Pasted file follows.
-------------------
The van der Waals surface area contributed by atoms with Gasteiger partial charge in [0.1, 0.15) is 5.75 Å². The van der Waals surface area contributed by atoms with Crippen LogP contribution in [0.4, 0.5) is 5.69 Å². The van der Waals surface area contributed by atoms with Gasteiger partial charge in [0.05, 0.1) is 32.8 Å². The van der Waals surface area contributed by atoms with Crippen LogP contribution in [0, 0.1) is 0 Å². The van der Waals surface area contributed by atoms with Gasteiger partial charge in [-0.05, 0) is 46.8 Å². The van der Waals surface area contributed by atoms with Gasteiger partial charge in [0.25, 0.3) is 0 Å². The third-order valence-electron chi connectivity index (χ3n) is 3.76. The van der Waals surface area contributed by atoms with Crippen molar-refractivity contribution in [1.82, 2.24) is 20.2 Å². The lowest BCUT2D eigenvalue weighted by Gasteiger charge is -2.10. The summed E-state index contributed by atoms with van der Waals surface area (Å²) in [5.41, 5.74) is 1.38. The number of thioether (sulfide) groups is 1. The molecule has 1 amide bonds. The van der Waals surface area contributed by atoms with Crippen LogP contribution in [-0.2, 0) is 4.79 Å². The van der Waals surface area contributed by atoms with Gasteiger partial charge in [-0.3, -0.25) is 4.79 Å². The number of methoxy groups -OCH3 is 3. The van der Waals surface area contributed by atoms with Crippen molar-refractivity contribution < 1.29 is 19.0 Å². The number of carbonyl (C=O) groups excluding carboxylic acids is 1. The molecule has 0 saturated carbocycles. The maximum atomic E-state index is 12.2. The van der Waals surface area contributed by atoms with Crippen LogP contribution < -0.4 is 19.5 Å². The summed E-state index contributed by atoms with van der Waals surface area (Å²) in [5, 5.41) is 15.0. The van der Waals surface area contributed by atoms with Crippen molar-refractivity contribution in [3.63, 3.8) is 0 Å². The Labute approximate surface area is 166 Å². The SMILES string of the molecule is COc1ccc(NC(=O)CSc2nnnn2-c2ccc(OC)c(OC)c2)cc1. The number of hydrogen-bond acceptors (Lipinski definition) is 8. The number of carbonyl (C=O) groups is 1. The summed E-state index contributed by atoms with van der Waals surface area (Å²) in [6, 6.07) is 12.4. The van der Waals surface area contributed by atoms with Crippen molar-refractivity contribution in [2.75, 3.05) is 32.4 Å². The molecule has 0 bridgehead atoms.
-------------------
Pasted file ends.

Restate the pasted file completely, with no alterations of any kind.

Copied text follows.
The van der Waals surface area contributed by atoms with Gasteiger partial charge in [0.1, 0.15) is 5.75 Å². The van der Waals surface area contributed by atoms with Crippen LogP contribution in [0.4, 0.5) is 5.69 Å². The van der Waals surface area contributed by atoms with Gasteiger partial charge in [0.05, 0.1) is 32.8 Å². The van der Waals surface area contributed by atoms with Crippen LogP contribution in [0, 0.1) is 0 Å². The van der Waals surface area contributed by atoms with Gasteiger partial charge in [-0.05, 0) is 46.8 Å². The van der Waals surface area contributed by atoms with Gasteiger partial charge in [0.25, 0.3) is 0 Å². The third-order valence-electron chi connectivity index (χ3n) is 3.76. The van der Waals surface area contributed by atoms with Crippen molar-refractivity contribution in [1.82, 2.24) is 20.2 Å². The lowest BCUT2D eigenvalue weighted by Gasteiger charge is -2.10. The summed E-state index contributed by atoms with van der Waals surface area (Å²) in [5.41, 5.74) is 1.38. The number of thioether (sulfide) groups is 1. The molecule has 1 amide bonds. The van der Waals surface area contributed by atoms with Crippen LogP contribution in [-0.2, 0) is 4.79 Å². The van der Waals surface area contributed by atoms with Gasteiger partial charge in [-0.3, -0.25) is 4.79 Å². The number of methoxy groups -OCH3 is 3. The van der Waals surface area contributed by atoms with Crippen molar-refractivity contribution < 1.29 is 19.0 Å². The number of carbonyl (C=O) groups excluding carboxylic acids is 1. The molecule has 0 saturated carbocycles. The maximum atomic E-state index is 12.2. The van der Waals surface area contributed by atoms with Crippen LogP contribution < -0.4 is 19.5 Å². The summed E-state index contributed by atoms with van der Waals surface area (Å²) in [5, 5.41) is 15.0. The van der Waals surface area contributed by atoms with Crippen molar-refractivity contribution in [3.63, 3.8) is 0 Å². The Labute approximate surface area is 166 Å². The SMILES string of the molecule is COc1ccc(NC(=O)CSc2nnnn2-c2ccc(OC)c(OC)c2)cc1. The number of hydrogen-bond acceptors (Lipinski definition) is 8. The number of carbonyl (C=O) groups is 1. The summed E-state index contributed by atoms with van der Waals surface area (Å²) in [6, 6.07) is 12.4. The van der Waals surface area contributed by atoms with Crippen molar-refractivity contribution in [2.75, 3.05) is 32.4 Å². The molecule has 0 bridgehead atoms.